I recently read the New York Times best seller Grain Brain by neurologist Dr. David Perlmutter. All I can say is, “wow.” While I was familiar with the majority of the context, the book gave me a much deeper understanding and appreciation for the information. It also got me to thinking, “why is this information not in the core of our educational programs?” I’m going to share a few pearls of what I took away from the book. Not only will I apply the information in my own life but I’ll share it with my patients, as well. Maintaining strong brain health goes a very long way.
For quite a while a common school of thought has been, having high cholesterol is bad and can lead to cardiac events, well, not necessarily. Research has shown that there is no
direct correlation to high cholesterol levels and heart disease. Think of LDL particles as carriers for cholesterol, it is vital that there are enough LDL particles to carry cholesterol to necessary places in the body. Recent studies have shown that fat and cholesterol are severely deficient in diseased brains. Low cholesterol levels put individuals at a greater risk for dementia and various other neurological disorders. Cholesterol levels are important for maintaining brain health.
A few other areas in the body where cholesterol plays a crucial role is in the production of estrogen, androgen, vitamin D and bile salts. What is dangerous about cholesterol is when cholesterol particles become oxidized. This results in the cholesterol particles not being able to carry and deliver cholesterol appropriately. The oxidation of cholesterol is caused by excess glucose.
Glucose, the real culprit
It’s no secret that we live in a society that is addicted to sugar. The more sugar an individual consumes the more insulin gets secreted leading to insulin resistance. As the body continues to go through this cycle, the body starts taking the excess glucose floating around in the blood stream and storing it in fat cells throughout the entire body…cue obesity, fatty liver disease, diabetes, etc. Diabetes is also a HUGE risk factor for cognitive decline. The worse the blood sugar control is, the worse the cognitive function can be. For this reason, Alzheimer’s disease is now being referred to as Type 3 Diabetes. The downstream effects of good glucose control include a healthy brain.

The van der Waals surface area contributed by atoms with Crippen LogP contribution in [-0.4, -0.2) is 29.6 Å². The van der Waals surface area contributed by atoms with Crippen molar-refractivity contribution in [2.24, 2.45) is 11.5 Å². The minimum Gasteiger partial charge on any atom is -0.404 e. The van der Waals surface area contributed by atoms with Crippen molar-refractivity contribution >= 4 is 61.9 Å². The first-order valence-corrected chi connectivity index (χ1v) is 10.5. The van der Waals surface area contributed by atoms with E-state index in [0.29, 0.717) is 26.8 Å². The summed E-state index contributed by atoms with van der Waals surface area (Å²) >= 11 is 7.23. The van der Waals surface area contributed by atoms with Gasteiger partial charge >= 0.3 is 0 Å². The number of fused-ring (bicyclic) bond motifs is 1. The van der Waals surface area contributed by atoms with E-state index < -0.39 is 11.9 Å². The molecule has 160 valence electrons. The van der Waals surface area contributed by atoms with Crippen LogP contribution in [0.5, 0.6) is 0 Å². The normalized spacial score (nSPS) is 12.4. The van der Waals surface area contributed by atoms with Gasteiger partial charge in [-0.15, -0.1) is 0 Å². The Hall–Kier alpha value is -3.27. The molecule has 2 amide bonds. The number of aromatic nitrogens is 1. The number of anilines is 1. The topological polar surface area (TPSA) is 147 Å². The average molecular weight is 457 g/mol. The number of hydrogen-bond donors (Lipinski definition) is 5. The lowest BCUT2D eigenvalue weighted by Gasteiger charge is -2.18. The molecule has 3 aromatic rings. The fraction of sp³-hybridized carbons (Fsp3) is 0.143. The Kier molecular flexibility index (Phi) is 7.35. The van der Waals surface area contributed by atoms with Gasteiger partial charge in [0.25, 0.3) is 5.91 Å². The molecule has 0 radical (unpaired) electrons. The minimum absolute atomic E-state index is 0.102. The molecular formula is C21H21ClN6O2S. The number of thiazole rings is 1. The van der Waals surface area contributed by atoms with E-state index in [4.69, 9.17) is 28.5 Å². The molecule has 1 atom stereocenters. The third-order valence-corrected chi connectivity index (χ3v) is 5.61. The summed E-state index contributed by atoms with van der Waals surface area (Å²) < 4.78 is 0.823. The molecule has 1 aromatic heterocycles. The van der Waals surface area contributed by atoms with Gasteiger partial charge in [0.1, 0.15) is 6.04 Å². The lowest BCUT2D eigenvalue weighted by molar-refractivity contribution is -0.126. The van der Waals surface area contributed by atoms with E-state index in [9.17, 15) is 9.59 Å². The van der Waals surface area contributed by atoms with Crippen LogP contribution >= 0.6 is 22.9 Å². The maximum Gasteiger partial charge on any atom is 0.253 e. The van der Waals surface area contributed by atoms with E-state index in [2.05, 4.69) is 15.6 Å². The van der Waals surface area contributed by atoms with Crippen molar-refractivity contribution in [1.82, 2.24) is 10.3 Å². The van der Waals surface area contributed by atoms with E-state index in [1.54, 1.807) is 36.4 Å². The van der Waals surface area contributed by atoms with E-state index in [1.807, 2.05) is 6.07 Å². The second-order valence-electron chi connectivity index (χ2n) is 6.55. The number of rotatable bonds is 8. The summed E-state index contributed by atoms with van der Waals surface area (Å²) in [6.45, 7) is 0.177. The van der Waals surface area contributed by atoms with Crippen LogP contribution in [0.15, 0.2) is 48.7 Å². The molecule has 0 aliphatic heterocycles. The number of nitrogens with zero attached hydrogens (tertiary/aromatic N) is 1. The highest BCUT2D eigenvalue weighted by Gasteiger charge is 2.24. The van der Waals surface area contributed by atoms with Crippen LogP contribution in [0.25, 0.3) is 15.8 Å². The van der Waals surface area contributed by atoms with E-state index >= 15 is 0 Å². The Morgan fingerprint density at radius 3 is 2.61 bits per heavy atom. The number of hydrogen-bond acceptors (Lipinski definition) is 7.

Bring on the fat
Good, healthy fat that is. Isn’t it crazy how things change? The recommendation used to be low-fat, high-carb diet…now that over half of Americans are walking around with a large waist circumference, we see that recommendation didn’t work so well. Studies have proven a high fat, low-carb diet is the way to go for optimal health. Our brain thrives on fat. After all, it is made up of more than 70% fat!
It’s fascinating how such a tiny protein can have such a big impact on the human body. Often times when we think of patients not tolerating gluten, we think of celiac disease. 1 in 30 individuals have celiac disease. While not all of us have celiac, research has shown we are all sensitive to gluten to some degree, with celiac disease being the most severe. Gluten intake almost always causes inflammation to the nervous system and it may also go unnoticed for years until it’s too late and an individual is suffering with some type of neurodegenerative disorder. Gluten sensitivity does not always manifest with gastrointestinal issues. Many times, it manifests as neurological issues such as, headaches, brain fog, fatigue, anxiety, depression, dystonia and the list goes on.
We have the power to optimize our brain health, why wouldn’t we choose to take action? By ensuring adequate sleep, physical activity, avoiding gluten containing products, keeping our waist circumference in check, eating real foods, sticking to a high-fat, low-carb diet…I bet the world would be a much happier place.
Perlmutter, D., & Loberg, K. (2018). Grain Brain. Little, Brown Spark.